When browsing a flea market, antiques store, or the vintage corners of the internet, we love stumbling upon a product we never knew existed.
Ever heard of photo play glasses? Neither had we, until we came across the pair pictured here.
But what the heck are they, we wondered?
Our initial guess was that perhaps, in the early days of the motion picture industry, there was concern that watching movies might be bad for one’s eyes, the old “fear the new technology” gambit that’s still in play today.
This concern might have been sincere (if misguided) or ginned up by the vendor just to move some spectacles, but it wouldn’t surprise us if it existed.
So we turned to the experts over at Nitrateville.com, an online community of cineastes, collectors, and historians that we enjoy paying a visit to now and again.
Jack Theakston, assistant manager of the Capitol Theatre, a gorgeous 1928 movie palace in Rome, N. Y., offered the suggestion that the glasses were meant not to protect the eyesight of moviegoers, but of actors. In the early days of movies, Theakston said, UV-intensive klieg lights were used to illuminate the set, and actors often suffered a condition called “klieg eyes.” He also pointed out that the patent mentioned on the carton the glasses came in was not awarded for a specific use for the glasses, but for their design.
It’s an interesting notion, that a product might be created for actors to wear between takes and when they were relaxing on the set, and we certainly weren’t in position to discount the idea altogether, but we continued to harbor a sneaking suspicion that this was a product meant for the general public, not for such a niche market. We can’t prove it; it’s just a hunch. But as Mr. Theakston pointed out, Albex, the manufacturer of the glasses, dealt in industrial glasses, such as welder’s goggles, and there are contemporary accounts from the time of actors wearing sunglasses on the set to protect their eyes.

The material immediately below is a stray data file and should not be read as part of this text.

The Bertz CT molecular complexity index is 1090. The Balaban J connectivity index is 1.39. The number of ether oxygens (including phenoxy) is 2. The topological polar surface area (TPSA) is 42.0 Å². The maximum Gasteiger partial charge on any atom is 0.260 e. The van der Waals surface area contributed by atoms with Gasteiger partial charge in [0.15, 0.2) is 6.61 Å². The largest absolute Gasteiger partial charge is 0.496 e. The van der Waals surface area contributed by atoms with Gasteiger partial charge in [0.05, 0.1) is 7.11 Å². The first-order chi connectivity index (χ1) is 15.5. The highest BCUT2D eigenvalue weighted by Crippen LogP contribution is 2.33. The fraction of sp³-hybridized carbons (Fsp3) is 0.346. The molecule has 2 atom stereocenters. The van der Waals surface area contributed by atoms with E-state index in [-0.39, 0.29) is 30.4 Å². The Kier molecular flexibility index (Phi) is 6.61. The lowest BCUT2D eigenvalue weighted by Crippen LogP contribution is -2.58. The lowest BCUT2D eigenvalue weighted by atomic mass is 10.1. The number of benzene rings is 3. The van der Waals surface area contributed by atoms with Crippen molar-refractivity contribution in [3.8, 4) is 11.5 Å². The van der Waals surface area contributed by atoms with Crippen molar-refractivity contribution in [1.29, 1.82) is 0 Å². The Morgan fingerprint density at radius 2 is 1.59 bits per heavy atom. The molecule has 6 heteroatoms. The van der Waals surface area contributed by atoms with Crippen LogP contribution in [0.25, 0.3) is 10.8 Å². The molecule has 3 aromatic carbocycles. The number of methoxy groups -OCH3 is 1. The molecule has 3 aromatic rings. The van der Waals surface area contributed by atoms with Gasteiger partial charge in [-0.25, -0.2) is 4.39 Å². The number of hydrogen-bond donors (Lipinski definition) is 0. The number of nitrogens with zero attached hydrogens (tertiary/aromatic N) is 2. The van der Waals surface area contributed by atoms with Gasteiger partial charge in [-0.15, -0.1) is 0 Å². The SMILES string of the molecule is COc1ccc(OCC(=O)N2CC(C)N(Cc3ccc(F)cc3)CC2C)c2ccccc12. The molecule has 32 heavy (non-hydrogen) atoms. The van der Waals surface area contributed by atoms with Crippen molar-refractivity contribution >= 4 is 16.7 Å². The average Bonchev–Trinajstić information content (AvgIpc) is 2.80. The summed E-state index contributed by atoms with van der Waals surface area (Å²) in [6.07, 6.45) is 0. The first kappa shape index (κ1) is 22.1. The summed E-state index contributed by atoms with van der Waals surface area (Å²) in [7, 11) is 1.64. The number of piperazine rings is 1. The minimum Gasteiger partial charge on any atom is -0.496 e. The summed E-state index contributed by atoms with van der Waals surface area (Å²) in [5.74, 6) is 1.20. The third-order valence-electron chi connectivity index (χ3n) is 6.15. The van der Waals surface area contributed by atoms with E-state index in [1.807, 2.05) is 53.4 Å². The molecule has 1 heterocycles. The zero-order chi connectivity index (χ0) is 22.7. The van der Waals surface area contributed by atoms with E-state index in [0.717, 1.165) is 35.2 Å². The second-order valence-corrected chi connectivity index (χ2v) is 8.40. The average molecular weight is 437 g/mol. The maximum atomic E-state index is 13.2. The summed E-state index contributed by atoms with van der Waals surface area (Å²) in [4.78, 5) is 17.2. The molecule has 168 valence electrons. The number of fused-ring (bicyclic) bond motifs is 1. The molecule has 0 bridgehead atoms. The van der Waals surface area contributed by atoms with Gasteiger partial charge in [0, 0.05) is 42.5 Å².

So it’s hard to say for certain.
Mike Gebert, one of the admins at Nitrateville, questioned whether the name “Photo Play Glasses” would have meant very much to the average person in 1904 (the patent date printed on the box), given that movies were in a truly nascent stage then. But upon closer inspection, he guessed that ’04 was just the date of the design patent, that the glasses themselves dated from the 1910s or even the ’20s.
His reasoning? The font on the packaging is, he says, Copperplate Gothic, which was designed in 1901. Given that fonts tend to take a while to come into popular use, he felt confident that glasses were marketed later, at which point motion pictures—photo plays, if you will—were certainly popular enough to inspire the marketing of such products.
Which kind of supports our theory, seems to us.
However, a poster from Australia named Brooksie did a little digging and learned that concern over kleig eyes was at its peak in the mid-to-late 1910s and came across suggestions that it was actors wearing shades, to use the modern vernacular, to protect their eyes from the bright lights on set that made sunglasses popular in the first place.
Which sort of leads us back to the idea that these were an industrial product, one meant for people working at making movies and not for the general public. The fear that watching movies could hurt one’s eyes may never have existed at all, except in our imagination. In any case, we’ve not turned up any solid evidence of it.
And we might well ask ourselves why we’re resisting the notion that it was actors and other filmmakers who wore Albex’s Photo Play Glasses, anyway. After all, if that’s the case, while we can’t know who owned the pair that came into our possession, we can have a good deal of fun imagining who might have possessed them. Perhaps they were once the property of Mary Pickford, John Barrymore, or even—be still, our hearts—Buster Keaton. They were all acting in movies by the 1910s, with Keaton the last of the three to the Hollywood party in 1917.
We’ll keep digging to see what we can come up with on this cinematic curio, but for now, perhaps we will allows ourselves to imagine that we now possess an item once owned by one of the giants of silent cinema.
Who can say we’re wrong, after all?